One woman took the suggestion of doing something "by the book" to a whole new level.
Rachel Held Evans, 31, of Dayton, Tenn., decided to pursue a life of "biblical womanhood" for an entire year in an effort to explore the true meaning of what women are being taught in her evangelical Christian community. To do so, she vowed to take the Bible's instructions for women, such as modesty and obedience, as literally as possible.
"I grew up in the buckle of the Bible belt," Evans said. "In that culture, folks often talk about biblical womanhood and how women should strive to achieve biblical womanhood. They were invoking the phrase to argue for a return to a pre-1950s lifestyle, forbidding women from working outside the home. To me, this doesn't quite feel right."
One of the more difficult verses she observed was 1 Peter 3:5-6, where she had to call her husband, Dan Evans, 32, "master."
"I had to call my husband my master for a week. But I had to put a lid on that one really quickly, neither of us liked it," Evans said.
But the most physically uncomfortable Bible verse to pursue was Leviticus 15:19-33, which has a strict code about how women should conduct themselves while on their periods.
"During your period, and for seven days after, I was considered ceremonially unclean," Evans explained. "That means I couldn't touch any men at all. Not even my husband. No hugs. No handshakes. No high fives. That was strangely isolating. Also, anything a woman sits on that time is considered unclean, so I brought around a stadium cushion to sit on everywhere I went."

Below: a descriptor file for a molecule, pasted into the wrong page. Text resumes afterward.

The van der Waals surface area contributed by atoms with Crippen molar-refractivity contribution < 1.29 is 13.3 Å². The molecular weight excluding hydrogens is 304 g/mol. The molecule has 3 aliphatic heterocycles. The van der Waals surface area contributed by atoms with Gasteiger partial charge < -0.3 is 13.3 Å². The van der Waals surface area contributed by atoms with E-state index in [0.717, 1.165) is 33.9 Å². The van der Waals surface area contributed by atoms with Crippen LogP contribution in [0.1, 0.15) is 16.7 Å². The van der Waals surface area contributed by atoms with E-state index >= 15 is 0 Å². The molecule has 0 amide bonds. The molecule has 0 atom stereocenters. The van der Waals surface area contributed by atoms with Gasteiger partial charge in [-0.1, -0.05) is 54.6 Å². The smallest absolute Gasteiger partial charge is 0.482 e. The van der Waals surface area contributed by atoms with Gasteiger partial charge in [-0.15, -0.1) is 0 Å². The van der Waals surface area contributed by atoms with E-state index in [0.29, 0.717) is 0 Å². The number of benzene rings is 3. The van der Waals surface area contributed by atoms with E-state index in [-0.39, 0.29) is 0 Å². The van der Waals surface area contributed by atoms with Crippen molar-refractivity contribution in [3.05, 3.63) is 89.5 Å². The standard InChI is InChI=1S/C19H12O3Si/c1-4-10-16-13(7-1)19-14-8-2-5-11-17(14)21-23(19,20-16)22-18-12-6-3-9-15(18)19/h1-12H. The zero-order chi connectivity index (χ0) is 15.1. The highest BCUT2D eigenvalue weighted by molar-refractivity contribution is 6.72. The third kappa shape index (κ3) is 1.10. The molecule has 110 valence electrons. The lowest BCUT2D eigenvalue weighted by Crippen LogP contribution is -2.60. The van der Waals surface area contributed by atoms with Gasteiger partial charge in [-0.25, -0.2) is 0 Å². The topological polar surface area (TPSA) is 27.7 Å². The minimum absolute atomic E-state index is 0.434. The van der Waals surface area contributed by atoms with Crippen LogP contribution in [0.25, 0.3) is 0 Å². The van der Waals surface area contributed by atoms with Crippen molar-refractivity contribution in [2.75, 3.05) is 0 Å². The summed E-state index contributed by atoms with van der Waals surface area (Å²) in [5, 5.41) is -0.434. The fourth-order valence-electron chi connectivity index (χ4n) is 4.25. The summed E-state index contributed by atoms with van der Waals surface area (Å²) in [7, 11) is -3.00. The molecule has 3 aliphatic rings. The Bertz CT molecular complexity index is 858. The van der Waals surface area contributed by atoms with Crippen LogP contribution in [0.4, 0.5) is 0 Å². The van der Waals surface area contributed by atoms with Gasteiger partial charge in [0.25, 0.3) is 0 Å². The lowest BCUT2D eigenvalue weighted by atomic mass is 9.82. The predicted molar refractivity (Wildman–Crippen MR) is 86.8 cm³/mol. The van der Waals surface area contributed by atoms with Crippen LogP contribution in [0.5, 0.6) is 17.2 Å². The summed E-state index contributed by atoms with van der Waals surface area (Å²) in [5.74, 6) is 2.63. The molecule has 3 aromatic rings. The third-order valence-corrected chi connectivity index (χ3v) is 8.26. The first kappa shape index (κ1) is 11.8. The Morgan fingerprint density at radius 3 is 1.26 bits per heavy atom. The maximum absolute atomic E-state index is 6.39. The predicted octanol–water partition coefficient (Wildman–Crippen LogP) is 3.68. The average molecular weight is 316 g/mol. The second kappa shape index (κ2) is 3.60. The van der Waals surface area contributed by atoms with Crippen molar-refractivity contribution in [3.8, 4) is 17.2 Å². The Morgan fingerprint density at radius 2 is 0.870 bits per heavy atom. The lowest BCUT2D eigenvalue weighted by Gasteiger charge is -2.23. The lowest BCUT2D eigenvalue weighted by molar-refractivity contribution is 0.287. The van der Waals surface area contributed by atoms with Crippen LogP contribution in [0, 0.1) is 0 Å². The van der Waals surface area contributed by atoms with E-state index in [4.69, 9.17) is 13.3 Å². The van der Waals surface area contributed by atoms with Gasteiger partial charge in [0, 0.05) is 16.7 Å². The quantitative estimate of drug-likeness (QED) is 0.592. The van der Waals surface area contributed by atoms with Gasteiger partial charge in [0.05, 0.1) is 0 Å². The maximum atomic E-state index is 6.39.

The verse she enjoyed most was Proverb 31:23, which states, "Her husband is respected at the city gate."
"I took that one hyper-literally and made a sign that said 'Dan's awesome.' I took it out to the 'Welcome Dayton' sign. That was actually pretty fun, I enjoyed that one," Evans said.
Evans believes there are a lot of mixed messages about biblical womanhood. And, by living this way, she wanted to prove that none of us are really, truly practicing biblical womanhood all the time.
"There's a lot more to it than just staying at home and praising your husband," she said. "The church's idea is more of a glorification of a nuclear family, with Western stereotypical gender roles. The Bible was written in ancient culture. It was nothing like June Cleaver.
"I felt as though biblical womanhood was just a phrase being used really carelessly. I wanted to challenge that in a way that would be funny and disarming and a conversation starter. I never quite expected people would get so passionate about this conversation."
Evans explained that some people are concerned that she's mocking the Bible by doing this experiment, but she begs to differ.
"If I'm poking at anything, it's the interpretations of the Bible, not the Bible itself. All of us struggle with how to interpret it. I love the bible and I'm certainly not mocking it, I'm just playfully challenging this idea that anyone is practicing biblical womanhood 100 percent," Evans said.
Her husband was really supportive and encouraging throughout her entire process.
"He didn't take advantage of trying to impose a more hierarchical relationship," Evans said. "We were trying to take those submission passages very literally. We imposed hierarchy on our relationship when normally we're a team, but he didn't take advantage of that. He was just supportive and had a good time, but we were really glad when it was over. It just didn't feel natural."
When asked whether she would recommend practicing this lifestyle to anyone, her answer was clear: "No. I don't think anyone should try this. It's terrible. Obviously, not all of those things should be taken literally. The point was, let's be a little more careful about how we use this term Bible womanhood."
- Religion & Beliefs